They live still in their tent in Delmas 33. That means that they have to take a taptap to and from SONAPI each day. Since the factories all open at six-thirty in the morning, they must leave at least an hour in advance to have a chance to arrive on time. At six-thirty, the gates close and the latecomers are shut out for the day. Likewise, returning after five or six in the evening (depending on when they are dismissed) is chaotic. All of the commuters are under the same pressure to arrive on time and they fight with each other for spots on the limited number of taptaps.
Like Frederique, Manouchka refused the treatment when she first arrived from the countryside. She still hates it. However, now, she wakes up before Frederique, who is less resigned to their fate. She makes sure that they leave early enough to arrive at the factory on time. He allows her to lead him. Both ponder their dreams as they are pushed around Port-au-Prince: Manouchka to be a florist and Frederique to open a karate club. However, they work such long hours and are so exhausted that they have no time or energy for anything but survival.
They managed to save enough over the last two months so that Frederique could buy some two-by-fours in order to reinforce their tent. In other words, they seem to be building a life in the tent. Their employers in the formal economy – the sweatshops run by wealthy Haitians in the service of the multinational clothing corporations – are profiting from their squalid situation. Manouchka and Frederique are motivated to continue to suffer the abuses because of their young love and their dreams of a future together.
At home, there is little in the way of domestic chores because there is nothing there. They have no time or wherewithal to cook and so they buy their plates of rice from the street merchants. On the Sundays when they aren’t required to work, they buy from the merchants near their tent in Delmas 33 and eat together.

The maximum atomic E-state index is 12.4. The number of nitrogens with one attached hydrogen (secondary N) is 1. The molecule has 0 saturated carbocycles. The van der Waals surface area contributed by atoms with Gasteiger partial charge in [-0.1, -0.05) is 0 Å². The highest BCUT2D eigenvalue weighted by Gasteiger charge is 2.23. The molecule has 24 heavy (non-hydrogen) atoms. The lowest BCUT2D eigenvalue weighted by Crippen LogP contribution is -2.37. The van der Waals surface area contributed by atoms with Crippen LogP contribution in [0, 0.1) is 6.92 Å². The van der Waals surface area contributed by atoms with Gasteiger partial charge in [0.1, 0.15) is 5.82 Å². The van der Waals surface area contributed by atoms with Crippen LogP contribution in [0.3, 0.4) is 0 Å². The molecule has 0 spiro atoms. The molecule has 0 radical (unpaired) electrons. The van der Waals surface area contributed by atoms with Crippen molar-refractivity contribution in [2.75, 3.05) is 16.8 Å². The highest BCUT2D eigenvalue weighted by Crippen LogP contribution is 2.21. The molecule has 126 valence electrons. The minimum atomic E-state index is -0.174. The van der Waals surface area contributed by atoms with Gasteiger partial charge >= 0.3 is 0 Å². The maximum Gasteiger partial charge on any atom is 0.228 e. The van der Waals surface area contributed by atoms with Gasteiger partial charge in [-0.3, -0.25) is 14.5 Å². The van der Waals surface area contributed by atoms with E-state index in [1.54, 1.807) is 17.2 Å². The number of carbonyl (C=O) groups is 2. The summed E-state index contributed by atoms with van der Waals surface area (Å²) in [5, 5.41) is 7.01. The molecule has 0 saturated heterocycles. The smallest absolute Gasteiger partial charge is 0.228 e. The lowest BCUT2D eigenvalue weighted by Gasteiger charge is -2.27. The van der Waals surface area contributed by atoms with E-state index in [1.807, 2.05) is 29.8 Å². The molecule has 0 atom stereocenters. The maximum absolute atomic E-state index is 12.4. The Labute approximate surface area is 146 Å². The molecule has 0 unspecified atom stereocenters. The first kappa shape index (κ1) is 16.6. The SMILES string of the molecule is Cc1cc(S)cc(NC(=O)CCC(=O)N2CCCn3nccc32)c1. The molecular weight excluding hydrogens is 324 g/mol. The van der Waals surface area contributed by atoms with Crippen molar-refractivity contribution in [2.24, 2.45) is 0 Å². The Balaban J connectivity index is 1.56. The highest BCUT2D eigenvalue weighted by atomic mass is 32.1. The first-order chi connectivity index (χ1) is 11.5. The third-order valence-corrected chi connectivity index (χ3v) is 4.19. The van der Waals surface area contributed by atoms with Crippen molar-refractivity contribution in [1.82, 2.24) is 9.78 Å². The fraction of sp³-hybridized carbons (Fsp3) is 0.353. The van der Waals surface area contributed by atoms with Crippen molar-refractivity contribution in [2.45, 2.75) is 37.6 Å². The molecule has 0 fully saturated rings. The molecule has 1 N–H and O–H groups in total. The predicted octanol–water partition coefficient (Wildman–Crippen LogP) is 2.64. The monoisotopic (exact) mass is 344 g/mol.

Antonia and Joegodson watch their friends with great sympathy. They too are looking for a way to escape the inescapable trap set by the powers that control Port-au-Prince within the global economy.
“It’s so tragic,” Joegodson mused the day after the hurricane as his own father faces death from malaria and typhus. “They are in love and they want a future, but it’s hard to see how they can escape the fate of people like Mayou.” Mayou is Joegodson’s elderly neighbour who lost her only son in the earthquake. She has never been able to live independently of her equally poor mother despite working all her life at the SONAPI Industrial Park. (We called her Seret in a previous article, but she is no longer concerned about us using her real name.)
We wonder how the employers will respond to the deadly epidemics that are present in Port-au-Prince and show no signs of dissipating. With the public healthcare so ineffective at even keeping people alive, skilled, overworked employees like Manouchka and Frederique living in squalid conditions will be increasingly vulnerable. Manouchka has already escaped death, but could more easily succumb to the next bout of malaria, cholera, typhus, or tuberculosis, all of which are flourishing in the squalor.
We must take note of the fact that Haitians are not at the bottom of the global pay scale. Other populations in Asia are living in squalor and receiving even smaller salaries. It is possible that, around the boardroom tables, executives are calculating the birthrate and the availability of replacements for the deceased. (We can’t know how they are calculating their bottom lines because their strategies are protected from public scrutiny. Private, corporate entrprises are fundamentally totalitarian.) Joegodson highlights the fact that the birthrate has exploded since the earthquake – a phenomenon well documented after other disasters and wars. In other words, the exploitative employers will not lack for victims. He observes, with mordant accuracy, “We’ve already replaced everybody who died in the earthquake. More, probably.”
Manouchka is alone with Frederique. Her female relatives, with whom she was living after the earthquake, refused to accept Frederique; she thinks out of jealousy. In choosing Frederique, she faced the abandonment of her relatives. While she resents having been forced to make a choice, she is happy with the one she made. They are fortunate to have good relations with Frederique’s mother and brother, who are struggling like them. Frederique’s mother has recovered from her broken leg and has resumed her work as a street merchant. Again, she benefited from the funding that NGOs (Doctors Without Borders) temporarily offered after the earthquake to have her leg set in a clinic.
Meanwhile, Frederique and Manouchka are trying to figure out how they can escape the prison of SONAPI. They aren’t alone.